But in that very responsiveness, there’s a phenomenon I think we should also view with concern. Publications whose economic survival depends entirely on giving readers what they want may shy from giving them anything they might not want, or might not like.

The first implication of this could be less news of the “eat your broccoli” variety. That’s not good, especially in a society that tends to ignore subjects until they become full-blown crises. (Think climate change, or opioids until fairly recently.) But the next implication is even worse — the part in which you avoid telling your customers about things they might not like.

Consider, for instance, how this might apply to politics. The traditional press justly derogates the head-in-the-sand nature of much of Fox News’ coverage of President Trump’s lies and self-dealing. But when their own business model depends entirely on subscriber renewals, could they withstand the temptation to temper scrutiny of the misdeeds of some subsequent president more aligned with their own audience? And let me hasten to add that I recognize that this same concern could extend to nonprofits, like the one I help run, who depend to an increasing extent on a large number of reader-donors.

A publication more closely aligned with its readers is mostly a good thing, of course, and reader revenue filling some of the advertising gap is one of the most glad tidings we’ve had in a journalism industry era in which very bad tidings are cresting. But new answers eventually pose their own new questions, and the emerging business model of quality news is no exception.

Richard J. Tofel is president of ProPublica.

Barbara Gray   Join local libraries on the frontlines of civic engagement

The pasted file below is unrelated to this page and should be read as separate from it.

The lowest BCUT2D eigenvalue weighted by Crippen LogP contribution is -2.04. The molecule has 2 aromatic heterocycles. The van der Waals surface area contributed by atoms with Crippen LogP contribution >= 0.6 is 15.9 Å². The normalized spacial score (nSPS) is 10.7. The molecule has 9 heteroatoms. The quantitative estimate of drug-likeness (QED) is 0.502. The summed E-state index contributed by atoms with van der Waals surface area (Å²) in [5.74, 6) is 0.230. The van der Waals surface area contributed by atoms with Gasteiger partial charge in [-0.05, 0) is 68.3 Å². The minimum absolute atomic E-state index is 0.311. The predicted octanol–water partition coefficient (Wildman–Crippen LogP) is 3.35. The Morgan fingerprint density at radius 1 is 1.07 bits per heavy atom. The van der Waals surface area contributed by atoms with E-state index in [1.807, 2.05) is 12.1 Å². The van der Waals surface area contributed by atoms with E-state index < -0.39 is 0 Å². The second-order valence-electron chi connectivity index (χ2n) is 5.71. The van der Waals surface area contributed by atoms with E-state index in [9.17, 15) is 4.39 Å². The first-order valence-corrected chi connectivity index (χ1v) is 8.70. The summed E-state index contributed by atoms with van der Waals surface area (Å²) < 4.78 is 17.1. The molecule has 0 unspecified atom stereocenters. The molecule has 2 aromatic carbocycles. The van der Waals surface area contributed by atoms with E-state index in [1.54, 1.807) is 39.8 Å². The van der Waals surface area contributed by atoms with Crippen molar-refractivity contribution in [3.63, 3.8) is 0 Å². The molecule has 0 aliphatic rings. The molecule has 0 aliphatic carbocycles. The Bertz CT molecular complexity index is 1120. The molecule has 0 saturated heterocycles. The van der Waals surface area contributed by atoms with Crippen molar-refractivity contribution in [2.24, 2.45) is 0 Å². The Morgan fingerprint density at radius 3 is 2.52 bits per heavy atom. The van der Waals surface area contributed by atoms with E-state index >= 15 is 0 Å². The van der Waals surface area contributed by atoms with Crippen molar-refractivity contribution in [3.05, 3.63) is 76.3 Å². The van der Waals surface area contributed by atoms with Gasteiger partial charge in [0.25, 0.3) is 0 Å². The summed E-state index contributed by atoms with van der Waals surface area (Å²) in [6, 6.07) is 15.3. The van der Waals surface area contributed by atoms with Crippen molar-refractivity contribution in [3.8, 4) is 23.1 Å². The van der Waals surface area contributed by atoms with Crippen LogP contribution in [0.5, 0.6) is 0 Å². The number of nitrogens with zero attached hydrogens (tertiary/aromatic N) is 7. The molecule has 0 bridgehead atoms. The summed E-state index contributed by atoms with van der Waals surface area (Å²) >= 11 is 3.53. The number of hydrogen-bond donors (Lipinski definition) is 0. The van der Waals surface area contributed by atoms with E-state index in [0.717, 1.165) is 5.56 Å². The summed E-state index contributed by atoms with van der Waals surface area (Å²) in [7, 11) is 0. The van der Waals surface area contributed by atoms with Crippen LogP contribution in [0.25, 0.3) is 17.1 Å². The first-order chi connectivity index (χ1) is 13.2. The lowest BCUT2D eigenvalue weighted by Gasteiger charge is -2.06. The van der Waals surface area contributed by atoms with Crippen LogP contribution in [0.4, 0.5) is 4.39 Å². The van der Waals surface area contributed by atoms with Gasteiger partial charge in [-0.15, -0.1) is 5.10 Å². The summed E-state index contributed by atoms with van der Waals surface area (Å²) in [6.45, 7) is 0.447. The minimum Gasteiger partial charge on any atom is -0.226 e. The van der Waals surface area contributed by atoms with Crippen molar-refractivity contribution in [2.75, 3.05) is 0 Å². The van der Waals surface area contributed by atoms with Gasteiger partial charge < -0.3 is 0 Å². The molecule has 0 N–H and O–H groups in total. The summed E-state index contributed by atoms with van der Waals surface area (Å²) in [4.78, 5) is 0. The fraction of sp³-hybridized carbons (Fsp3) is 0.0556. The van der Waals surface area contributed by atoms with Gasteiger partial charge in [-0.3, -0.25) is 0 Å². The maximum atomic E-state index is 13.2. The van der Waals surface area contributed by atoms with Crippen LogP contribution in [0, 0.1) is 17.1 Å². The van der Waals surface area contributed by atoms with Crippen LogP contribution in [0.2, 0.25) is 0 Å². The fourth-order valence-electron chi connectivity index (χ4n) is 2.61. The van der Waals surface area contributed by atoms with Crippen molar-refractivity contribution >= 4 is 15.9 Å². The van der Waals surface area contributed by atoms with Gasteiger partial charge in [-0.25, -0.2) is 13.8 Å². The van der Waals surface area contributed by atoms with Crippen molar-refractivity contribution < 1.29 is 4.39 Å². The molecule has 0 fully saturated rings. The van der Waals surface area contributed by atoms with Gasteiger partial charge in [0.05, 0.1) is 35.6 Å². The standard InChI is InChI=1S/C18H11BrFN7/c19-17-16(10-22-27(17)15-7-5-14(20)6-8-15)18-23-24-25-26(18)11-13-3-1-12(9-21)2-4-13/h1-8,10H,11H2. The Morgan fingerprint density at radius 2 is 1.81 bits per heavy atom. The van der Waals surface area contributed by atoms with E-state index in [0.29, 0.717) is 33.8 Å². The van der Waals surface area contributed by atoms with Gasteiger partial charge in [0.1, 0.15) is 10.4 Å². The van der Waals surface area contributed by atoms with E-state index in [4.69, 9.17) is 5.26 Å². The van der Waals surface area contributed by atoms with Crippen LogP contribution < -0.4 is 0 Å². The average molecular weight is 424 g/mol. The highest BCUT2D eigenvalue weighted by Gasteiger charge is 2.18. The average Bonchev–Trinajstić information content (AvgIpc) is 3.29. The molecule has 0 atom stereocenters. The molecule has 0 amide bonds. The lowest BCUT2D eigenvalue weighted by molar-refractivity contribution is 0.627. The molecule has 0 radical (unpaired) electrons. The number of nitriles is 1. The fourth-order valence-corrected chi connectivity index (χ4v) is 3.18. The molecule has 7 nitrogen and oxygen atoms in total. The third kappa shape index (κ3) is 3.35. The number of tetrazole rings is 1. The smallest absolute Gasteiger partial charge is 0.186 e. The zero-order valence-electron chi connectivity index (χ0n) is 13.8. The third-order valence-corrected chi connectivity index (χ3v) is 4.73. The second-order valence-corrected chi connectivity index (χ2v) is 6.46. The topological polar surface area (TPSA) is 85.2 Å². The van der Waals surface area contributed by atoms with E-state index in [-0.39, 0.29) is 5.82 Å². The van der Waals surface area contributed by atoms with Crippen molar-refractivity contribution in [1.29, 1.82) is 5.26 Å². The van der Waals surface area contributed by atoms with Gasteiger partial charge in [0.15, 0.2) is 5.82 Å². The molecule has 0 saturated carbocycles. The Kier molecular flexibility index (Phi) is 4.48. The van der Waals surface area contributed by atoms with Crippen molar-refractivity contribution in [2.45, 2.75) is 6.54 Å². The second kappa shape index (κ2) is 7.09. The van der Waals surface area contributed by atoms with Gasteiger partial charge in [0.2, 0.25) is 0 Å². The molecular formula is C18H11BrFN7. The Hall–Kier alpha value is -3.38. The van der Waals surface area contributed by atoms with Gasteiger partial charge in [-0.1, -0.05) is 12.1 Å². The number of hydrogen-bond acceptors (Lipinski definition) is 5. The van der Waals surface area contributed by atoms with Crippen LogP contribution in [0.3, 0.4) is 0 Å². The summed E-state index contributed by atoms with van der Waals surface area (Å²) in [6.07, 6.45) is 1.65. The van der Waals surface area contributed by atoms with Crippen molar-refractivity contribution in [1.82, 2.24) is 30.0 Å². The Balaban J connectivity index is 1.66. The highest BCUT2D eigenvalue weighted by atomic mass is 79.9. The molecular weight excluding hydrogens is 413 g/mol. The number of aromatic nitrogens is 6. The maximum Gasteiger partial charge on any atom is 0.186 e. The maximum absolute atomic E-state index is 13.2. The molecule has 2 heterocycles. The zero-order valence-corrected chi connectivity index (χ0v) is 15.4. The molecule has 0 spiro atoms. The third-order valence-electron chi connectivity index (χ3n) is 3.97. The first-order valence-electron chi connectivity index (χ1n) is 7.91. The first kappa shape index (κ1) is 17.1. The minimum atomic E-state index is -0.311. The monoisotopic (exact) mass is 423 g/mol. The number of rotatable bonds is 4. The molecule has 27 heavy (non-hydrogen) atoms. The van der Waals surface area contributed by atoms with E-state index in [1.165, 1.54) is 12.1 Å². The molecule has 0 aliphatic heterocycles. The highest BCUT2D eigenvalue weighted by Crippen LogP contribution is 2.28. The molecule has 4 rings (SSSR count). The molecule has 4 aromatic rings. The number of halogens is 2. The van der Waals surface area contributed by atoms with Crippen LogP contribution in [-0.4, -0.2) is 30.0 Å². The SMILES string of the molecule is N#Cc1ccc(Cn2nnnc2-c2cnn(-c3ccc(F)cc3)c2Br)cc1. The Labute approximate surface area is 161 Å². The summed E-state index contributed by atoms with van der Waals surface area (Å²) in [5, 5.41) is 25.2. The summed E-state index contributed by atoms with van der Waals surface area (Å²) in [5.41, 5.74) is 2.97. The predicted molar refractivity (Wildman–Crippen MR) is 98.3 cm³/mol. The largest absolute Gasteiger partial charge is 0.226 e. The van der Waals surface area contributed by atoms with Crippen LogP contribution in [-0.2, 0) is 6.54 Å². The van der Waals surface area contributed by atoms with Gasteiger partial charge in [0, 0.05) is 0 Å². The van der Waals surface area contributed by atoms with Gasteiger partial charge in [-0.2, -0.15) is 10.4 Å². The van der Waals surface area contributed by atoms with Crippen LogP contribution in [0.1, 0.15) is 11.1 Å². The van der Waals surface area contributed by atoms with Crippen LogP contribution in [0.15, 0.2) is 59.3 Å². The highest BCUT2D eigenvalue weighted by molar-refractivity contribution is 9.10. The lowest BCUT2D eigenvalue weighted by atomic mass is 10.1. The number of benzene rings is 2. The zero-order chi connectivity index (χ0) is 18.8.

Hossein Derakhshan   AI can’t conjure up an Errol Morris

Marie Gilot   This is fine

Rachel Schallom   The value of push alerts goes beyond open rates

Bill Adair   A Nobel Prize, a Brad Pitt film, and a Taylor Swift song

Jasmine McNealy   A call for context

Rachel Davis Mersey   The business of local TV news will enter its downward slide

Steve Henn   The dawning audio web

Lauren Duca   The rise of the journalistic influencer

Anthony Nadler   Clash of Clans: Election Edition

Emily Withrow   The year we kill the news article

Michael W. Wagner   Increasingly fractured, but little bit deliberative

Monica Drake   A renewed focus on misinformation

Fiona Spruill   The climate crisis gets the coverage it deserves

Nicholas Jackson   What’s left of local gets comfortable with reader support

Joe Amditis   Collaborative journalism takes its rightful place at the table

james Wahutu   Western journalists, learn from your African peers

A.J. Bauer   A fork in the road for conservative media

Richard J. Tofel   A constraint of the reader-revenue model emerges

Kourtney Bitterly   Transparency isn’t just a desire, it’s an expectation

Rasmus Kleis Nielsen   The business we want, not the business we had

Tom Glaisyer   Journalism can emerge newly vibrant and powerful

Josh Schwartz   Publishers move beyond the metered paywall

Nathalie Malinarich   Betting on loyalty